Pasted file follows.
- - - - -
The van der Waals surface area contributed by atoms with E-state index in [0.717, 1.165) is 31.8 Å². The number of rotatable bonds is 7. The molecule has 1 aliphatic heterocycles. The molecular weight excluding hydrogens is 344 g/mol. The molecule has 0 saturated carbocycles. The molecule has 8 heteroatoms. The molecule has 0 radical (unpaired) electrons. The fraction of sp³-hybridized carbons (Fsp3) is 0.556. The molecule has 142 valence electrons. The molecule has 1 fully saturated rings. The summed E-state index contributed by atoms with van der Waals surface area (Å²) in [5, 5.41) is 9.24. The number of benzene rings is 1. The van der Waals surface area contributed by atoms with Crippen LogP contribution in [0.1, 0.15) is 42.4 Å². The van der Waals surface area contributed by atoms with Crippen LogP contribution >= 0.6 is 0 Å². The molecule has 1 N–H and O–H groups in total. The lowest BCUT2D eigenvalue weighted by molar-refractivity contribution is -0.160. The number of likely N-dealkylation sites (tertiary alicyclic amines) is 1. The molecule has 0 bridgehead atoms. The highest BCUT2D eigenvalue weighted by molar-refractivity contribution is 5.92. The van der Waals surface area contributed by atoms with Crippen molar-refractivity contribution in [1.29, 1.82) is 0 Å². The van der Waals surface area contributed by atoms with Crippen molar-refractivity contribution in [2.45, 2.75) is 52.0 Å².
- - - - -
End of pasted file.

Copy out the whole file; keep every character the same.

The van der Waals surface area contributed by atoms with E-state index in [0.717, 1.165) is 31.8 Å². The number of rotatable bonds is 7. The molecule has 1 aliphatic heterocycles. The molecular weight excluding hydrogens is 344 g/mol. The molecule has 0 saturated carbocycles. The molecule has 8 heteroatoms. The molecule has 0 radical (unpaired) electrons. The fraction of sp³-hybridized carbons (Fsp3) is 0.556. The molecule has 142 valence electrons. The molecule has 1 fully saturated rings. The summed E-state index contributed by atoms with van der Waals surface area (Å²) in [5, 5.41) is 9.24. The number of benzene rings is 1. The van der Waals surface area contributed by atoms with Crippen LogP contribution in [0.1, 0.15) is 42.4 Å². The van der Waals surface area contributed by atoms with Crippen LogP contribution >= 0.6 is 0 Å². The molecule has 1 N–H and O–H groups in total. The lowest BCUT2D eigenvalue weighted by molar-refractivity contribution is -0.160. The number of likely N-dealkylation sites (tertiary alicyclic amines) is 1. The molecule has 0 bridgehead atoms. The highest BCUT2D eigenvalue weighted by molar-refractivity contribution is 5.92. The van der Waals surface area contributed by atoms with Crippen molar-refractivity contribution in [1.29, 1.82) is 0 Å². The van der Waals surface area contributed by atoms with Crippen molar-refractivity contribution in [2.45, 2.75) is 52.0 Å².